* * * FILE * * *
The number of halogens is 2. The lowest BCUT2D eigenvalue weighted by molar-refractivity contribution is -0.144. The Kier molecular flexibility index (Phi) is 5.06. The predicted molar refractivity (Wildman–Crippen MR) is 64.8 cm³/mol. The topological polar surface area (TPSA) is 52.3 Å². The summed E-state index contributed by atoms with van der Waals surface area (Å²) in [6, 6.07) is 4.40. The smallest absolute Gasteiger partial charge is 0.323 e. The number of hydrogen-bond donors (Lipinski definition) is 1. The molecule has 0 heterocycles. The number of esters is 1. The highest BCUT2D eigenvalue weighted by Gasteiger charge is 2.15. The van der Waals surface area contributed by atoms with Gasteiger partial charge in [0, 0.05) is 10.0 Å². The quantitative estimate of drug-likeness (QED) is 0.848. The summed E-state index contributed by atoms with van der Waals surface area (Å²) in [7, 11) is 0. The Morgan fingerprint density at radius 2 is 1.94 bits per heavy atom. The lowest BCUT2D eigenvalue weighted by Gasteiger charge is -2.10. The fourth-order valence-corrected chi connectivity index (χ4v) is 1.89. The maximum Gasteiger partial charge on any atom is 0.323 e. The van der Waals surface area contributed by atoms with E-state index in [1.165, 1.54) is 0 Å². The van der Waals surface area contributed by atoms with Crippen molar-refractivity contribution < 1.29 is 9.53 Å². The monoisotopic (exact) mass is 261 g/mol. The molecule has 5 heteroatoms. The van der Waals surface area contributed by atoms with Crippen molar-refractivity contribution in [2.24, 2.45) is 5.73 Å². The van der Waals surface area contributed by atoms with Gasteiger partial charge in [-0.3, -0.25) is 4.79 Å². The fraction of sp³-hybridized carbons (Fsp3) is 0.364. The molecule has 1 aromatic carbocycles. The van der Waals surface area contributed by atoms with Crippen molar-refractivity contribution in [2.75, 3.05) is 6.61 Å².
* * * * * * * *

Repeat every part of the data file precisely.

The number of halogens is 2. The lowest BCUT2D eigenvalue weighted by molar-refractivity contribution is -0.144. The Kier molecular flexibility index (Phi) is 5.06. The predicted molar refractivity (Wildman–Crippen MR) is 64.8 cm³/mol. The topological polar surface area (TPSA) is 52.3 Å². The summed E-state index contributed by atoms with van der Waals surface area (Å²) in [6, 6.07) is 4.40. The smallest absolute Gasteiger partial charge is 0.323 e. The number of hydrogen-bond donors (Lipinski definition) is 1. The molecule has 0 heterocycles. The number of esters is 1. The highest BCUT2D eigenvalue weighted by Gasteiger charge is 2.15. The van der Waals surface area contributed by atoms with Gasteiger partial charge in [0, 0.05) is 10.0 Å². The quantitative estimate of drug-likeness (QED) is 0.848. The summed E-state index contributed by atoms with van der Waals surface area (Å²) in [7, 11) is 0. The Morgan fingerprint density at radius 2 is 1.94 bits per heavy atom. The lowest BCUT2D eigenvalue weighted by Gasteiger charge is -2.10. The fourth-order valence-corrected chi connectivity index (χ4v) is 1.89. The maximum Gasteiger partial charge on any atom is 0.323 e. The van der Waals surface area contributed by atoms with E-state index in [1.165, 1.54) is 0 Å². The van der Waals surface area contributed by atoms with Crippen molar-refractivity contribution < 1.29 is 9.53 Å². The monoisotopic (exact) mass is 261 g/mol. The molecule has 5 heteroatoms. The van der Waals surface area contributed by atoms with Crippen molar-refractivity contribution in [2.24, 2.45) is 5.73 Å². The van der Waals surface area contributed by atoms with Gasteiger partial charge in [-0.3, -0.25) is 4.79 Å². The fraction of sp³-hybridized carbons (Fsp3) is 0.364. The molecule has 1 aromatic carbocycles. The van der Waals surface area contributed by atoms with Crippen molar-refractivity contribution in [2.75, 3.05) is 6.61 Å².